CHAPTER FIVE HUNDRED and FIFTY-TWO
Rodney’s eyes scanned Jacob’s face. Jacob pointed ahead.
“Yvonne’s waiting for you,” Jacob said.
“Yvie?” Rodney asked. “But I …”
He shook his head.
“I knew there was something screwy with that new job of hers,” Rodney said.
“She’s really excited about it,” Jacob said. “If you don’t like the site or decide that you don’t want to do it, I’m okay with that. We’ll head back to Denver and either pick a different location or …”
Rodney took a breath. He paused and then took another.
“Who owns this land?” Rodney asked.
“Uh,” Jacob said.
“Yvonne,” Rodney said. He squinted. “That big check? It wasn’t to secure her knee surgery, was it?”
“Down payment on the land,” Jacob said. “And really, the land is owned by your charity. Dad and I helped to secure the loan. You know, used our — what do you call it?”
“Whiteness?” Rodney asked.
“Privilege?” Jacob said.
“Like I said, ‘whiteness,’” Rodney said. His words were hard, but he was smiling. “What is that great smell?”
“Cedar fire,” Jacob said. “One of the men found a wild pig caught in the fence. It was too injured to survive so they are smoking it. They watched some videos on YouTube and are making bacon, too.”
“Caught in the fence?” Rodney asked.
“You can imagine it was a tense moment,” Jacob said.
“Who …?” Rodney asked.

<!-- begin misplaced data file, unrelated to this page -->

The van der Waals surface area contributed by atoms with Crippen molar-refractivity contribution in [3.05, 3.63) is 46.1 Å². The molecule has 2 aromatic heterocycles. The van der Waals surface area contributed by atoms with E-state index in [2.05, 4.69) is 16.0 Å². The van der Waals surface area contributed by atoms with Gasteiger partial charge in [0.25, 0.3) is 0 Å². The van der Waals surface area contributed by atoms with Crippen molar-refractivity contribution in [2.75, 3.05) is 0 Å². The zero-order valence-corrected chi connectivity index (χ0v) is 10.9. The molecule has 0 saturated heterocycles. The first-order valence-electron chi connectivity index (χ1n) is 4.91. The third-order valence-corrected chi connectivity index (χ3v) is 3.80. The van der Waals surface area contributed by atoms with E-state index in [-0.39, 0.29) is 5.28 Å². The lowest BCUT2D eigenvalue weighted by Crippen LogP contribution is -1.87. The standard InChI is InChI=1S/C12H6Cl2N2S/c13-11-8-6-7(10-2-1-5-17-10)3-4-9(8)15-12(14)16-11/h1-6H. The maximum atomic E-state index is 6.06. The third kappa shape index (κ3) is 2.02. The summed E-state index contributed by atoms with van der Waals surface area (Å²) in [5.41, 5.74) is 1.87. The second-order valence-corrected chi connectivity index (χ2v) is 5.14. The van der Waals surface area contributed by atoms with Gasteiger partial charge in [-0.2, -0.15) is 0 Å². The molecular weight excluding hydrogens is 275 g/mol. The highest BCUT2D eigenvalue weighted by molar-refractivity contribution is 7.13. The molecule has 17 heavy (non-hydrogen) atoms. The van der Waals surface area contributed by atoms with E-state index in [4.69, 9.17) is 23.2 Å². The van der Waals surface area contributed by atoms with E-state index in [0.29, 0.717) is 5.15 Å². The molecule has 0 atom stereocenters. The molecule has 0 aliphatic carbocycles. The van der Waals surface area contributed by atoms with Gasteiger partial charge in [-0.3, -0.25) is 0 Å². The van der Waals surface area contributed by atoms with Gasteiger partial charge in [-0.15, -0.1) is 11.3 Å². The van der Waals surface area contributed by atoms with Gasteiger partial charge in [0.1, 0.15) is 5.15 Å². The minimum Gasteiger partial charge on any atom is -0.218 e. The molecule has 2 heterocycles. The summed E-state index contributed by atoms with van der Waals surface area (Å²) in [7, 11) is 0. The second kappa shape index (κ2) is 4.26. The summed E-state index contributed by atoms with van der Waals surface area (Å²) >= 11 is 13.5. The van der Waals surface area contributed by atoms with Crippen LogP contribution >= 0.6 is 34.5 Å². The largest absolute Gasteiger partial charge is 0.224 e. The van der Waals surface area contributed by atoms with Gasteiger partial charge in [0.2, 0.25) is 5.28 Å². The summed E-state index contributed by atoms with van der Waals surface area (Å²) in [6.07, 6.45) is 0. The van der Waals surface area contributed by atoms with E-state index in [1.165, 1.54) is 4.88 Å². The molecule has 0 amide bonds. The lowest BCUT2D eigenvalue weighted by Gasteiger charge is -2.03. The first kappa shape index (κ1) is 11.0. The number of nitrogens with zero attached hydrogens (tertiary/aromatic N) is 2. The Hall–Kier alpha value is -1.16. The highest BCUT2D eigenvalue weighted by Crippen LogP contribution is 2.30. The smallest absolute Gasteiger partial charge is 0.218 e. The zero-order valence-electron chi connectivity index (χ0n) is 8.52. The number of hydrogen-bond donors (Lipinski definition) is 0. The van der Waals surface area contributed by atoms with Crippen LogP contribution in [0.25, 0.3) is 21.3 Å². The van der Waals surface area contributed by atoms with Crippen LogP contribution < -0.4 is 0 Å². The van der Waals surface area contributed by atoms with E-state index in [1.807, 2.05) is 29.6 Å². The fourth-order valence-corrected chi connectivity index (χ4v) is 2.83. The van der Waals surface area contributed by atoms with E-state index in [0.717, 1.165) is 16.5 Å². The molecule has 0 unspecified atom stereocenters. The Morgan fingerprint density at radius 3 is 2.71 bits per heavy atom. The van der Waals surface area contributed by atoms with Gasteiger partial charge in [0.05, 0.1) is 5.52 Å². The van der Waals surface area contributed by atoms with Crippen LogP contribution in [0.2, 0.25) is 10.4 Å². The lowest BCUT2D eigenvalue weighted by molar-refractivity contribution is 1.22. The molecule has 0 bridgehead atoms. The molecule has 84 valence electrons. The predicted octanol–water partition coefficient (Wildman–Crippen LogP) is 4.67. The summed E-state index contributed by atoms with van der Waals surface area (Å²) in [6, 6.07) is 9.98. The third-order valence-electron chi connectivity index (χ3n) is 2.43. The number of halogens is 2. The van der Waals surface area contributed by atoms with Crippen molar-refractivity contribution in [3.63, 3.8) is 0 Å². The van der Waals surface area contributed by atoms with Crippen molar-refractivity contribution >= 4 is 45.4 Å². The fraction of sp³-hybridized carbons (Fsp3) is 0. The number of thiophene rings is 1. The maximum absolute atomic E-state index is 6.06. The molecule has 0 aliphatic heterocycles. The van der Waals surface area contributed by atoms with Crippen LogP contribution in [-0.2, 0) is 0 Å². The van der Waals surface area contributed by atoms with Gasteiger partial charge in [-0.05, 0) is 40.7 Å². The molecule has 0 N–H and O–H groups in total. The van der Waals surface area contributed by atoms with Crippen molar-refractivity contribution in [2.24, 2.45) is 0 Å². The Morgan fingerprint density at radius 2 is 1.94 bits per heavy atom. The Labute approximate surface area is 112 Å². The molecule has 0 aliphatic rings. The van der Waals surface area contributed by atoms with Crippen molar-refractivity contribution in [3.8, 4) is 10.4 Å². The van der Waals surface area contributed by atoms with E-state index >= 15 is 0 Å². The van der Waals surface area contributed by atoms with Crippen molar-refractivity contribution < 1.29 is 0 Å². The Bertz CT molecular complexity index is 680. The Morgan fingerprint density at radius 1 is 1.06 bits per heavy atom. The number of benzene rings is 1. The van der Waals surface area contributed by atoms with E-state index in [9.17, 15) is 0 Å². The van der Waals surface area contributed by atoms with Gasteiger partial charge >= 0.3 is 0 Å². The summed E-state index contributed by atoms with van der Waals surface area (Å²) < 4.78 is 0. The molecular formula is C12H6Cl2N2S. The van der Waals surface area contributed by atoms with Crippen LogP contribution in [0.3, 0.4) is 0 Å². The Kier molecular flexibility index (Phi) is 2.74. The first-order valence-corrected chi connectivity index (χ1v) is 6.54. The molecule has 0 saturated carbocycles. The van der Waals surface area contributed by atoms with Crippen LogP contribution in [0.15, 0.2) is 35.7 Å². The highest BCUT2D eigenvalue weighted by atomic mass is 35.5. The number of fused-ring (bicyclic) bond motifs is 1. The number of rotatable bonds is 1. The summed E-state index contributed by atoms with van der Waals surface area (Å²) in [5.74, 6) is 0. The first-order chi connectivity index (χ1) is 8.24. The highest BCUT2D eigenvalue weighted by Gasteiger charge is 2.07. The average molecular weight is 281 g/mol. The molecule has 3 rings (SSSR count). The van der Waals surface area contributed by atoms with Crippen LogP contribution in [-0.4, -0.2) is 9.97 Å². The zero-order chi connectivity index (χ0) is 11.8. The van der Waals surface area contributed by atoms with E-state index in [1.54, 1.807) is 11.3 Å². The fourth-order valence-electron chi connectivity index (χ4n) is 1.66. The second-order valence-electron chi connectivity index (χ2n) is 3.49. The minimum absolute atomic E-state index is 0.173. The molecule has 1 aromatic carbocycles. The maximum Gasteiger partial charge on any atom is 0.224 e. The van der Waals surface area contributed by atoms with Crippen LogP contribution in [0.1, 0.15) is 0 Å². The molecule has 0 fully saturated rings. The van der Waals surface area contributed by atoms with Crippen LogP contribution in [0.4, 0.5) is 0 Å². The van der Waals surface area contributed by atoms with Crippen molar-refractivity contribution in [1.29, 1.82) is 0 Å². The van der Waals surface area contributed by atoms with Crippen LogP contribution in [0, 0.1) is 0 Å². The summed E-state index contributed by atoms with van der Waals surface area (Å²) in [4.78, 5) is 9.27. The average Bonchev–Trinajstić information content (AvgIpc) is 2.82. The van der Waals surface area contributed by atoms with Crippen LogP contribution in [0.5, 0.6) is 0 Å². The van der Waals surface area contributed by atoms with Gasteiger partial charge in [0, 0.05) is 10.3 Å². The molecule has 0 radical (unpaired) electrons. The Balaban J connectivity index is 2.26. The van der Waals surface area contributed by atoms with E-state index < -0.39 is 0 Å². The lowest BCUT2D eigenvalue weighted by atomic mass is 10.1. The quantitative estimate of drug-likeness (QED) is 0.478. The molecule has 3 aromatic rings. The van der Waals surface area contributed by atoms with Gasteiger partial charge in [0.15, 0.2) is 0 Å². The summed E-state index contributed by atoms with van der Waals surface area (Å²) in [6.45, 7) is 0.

“We have a small staff here,” Jacob said. “Most of them came with the place, but …”
Rodney looked at Jacob. Jacob’s dad, Sam Lipson, pulled up next to them. Sam waved at Rodney and drove on.
“Dad’s been here,” Jacob said.
“I’d wondered what he’d been up to,” Rodney said mildly. “He was so happy and positive, ready to start that business on the Navajo Reservation.”
“Why don’t we take a look?” Jacob asked. “You’ll feel better.”
Grinning, Jacob put the truck in gear. They went over the rise. The road became just two ruts in the mud for the tires. They drove past a falling down barn and a more modern shed. On one side was a kind of bunkhouse or maybe a hotel with what looked like ten single rooms.
The doors faced the outside. There were a variety of boxes and chairs for people to sit on the porch.
“This place is a dump,” Rodney said.
Jacob looked over at him. Rodney was grinning from ear to ear. They pulled up to a large hall or possibly an old church.
“What was this place?” Rodney asked.
Denver Cereal continues tomorrow…
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